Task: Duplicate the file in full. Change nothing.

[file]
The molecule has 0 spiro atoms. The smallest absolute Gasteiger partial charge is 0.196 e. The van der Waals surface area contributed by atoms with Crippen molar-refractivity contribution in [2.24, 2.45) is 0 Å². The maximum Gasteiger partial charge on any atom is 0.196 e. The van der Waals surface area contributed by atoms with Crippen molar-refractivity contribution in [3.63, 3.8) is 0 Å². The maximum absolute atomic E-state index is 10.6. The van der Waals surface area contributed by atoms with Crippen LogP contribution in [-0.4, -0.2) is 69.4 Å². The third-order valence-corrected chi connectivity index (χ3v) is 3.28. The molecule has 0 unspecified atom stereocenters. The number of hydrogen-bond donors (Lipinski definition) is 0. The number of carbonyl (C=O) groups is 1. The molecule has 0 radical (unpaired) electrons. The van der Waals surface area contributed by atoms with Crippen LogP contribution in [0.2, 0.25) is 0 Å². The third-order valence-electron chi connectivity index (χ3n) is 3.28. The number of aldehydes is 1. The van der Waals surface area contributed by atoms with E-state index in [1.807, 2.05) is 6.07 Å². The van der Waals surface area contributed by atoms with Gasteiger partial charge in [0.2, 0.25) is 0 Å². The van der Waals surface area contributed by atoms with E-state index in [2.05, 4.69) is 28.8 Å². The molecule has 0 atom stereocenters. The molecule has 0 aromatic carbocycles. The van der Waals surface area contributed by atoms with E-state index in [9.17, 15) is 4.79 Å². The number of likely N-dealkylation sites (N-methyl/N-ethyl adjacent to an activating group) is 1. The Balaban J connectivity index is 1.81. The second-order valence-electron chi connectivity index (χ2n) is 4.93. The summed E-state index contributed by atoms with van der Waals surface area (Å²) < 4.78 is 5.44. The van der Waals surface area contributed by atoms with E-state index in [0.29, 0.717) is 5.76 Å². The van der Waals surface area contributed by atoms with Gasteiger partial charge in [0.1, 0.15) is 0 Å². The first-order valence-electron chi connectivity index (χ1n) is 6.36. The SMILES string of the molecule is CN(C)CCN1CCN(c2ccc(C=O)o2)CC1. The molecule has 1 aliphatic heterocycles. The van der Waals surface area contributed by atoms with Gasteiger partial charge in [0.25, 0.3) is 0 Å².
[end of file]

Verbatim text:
The molecule has 0 spiro atoms. The smallest absolute Gasteiger partial charge is 0.196 e. The van der Waals surface area contributed by atoms with Crippen molar-refractivity contribution in [2.24, 2.45) is 0 Å². The maximum Gasteiger partial charge on any atom is 0.196 e. The van der Waals surface area contributed by atoms with Crippen molar-refractivity contribution in [3.63, 3.8) is 0 Å². The maximum absolute atomic E-state index is 10.6. The van der Waals surface area contributed by atoms with Crippen LogP contribution in [-0.4, -0.2) is 69.4 Å². The third-order valence-corrected chi connectivity index (χ3v) is 3.28. The molecule has 0 unspecified atom stereocenters. The number of hydrogen-bond donors (Lipinski definition) is 0. The number of carbonyl (C=O) groups is 1. The molecule has 0 radical (unpaired) electrons. The van der Waals surface area contributed by atoms with Crippen LogP contribution in [0.2, 0.25) is 0 Å². The third-order valence-electron chi connectivity index (χ3n) is 3.28. The number of aldehydes is 1. The van der Waals surface area contributed by atoms with E-state index in [1.807, 2.05) is 6.07 Å². The van der Waals surface area contributed by atoms with Gasteiger partial charge in [0.2, 0.25) is 0 Å². The van der Waals surface area contributed by atoms with E-state index in [2.05, 4.69) is 28.8 Å². The molecule has 0 atom stereocenters. The molecule has 0 aromatic carbocycles. The van der Waals surface area contributed by atoms with E-state index in [9.17, 15) is 4.79 Å². The number of likely N-dealkylation sites (N-methyl/N-ethyl adjacent to an activating group) is 1. The Balaban J connectivity index is 1.81. The second-order valence-electron chi connectivity index (χ2n) is 4.93. The summed E-state index contributed by atoms with van der Waals surface area (Å²) < 4.78 is 5.44. The van der Waals surface area contributed by atoms with E-state index in [0.29, 0.717) is 5.76 Å². The van der Waals surface area contributed by atoms with Gasteiger partial charge in [0.1, 0.15) is 0 Å². The first-order valence-electron chi connectivity index (χ1n) is 6.36. The SMILES string of the molecule is CN(C)CCN1CCN(c2ccc(C=O)o2)CC1. The molecule has 1 aliphatic heterocycles. The van der Waals surface area contributed by atoms with Gasteiger partial charge in [0.25, 0.3) is 0 Å².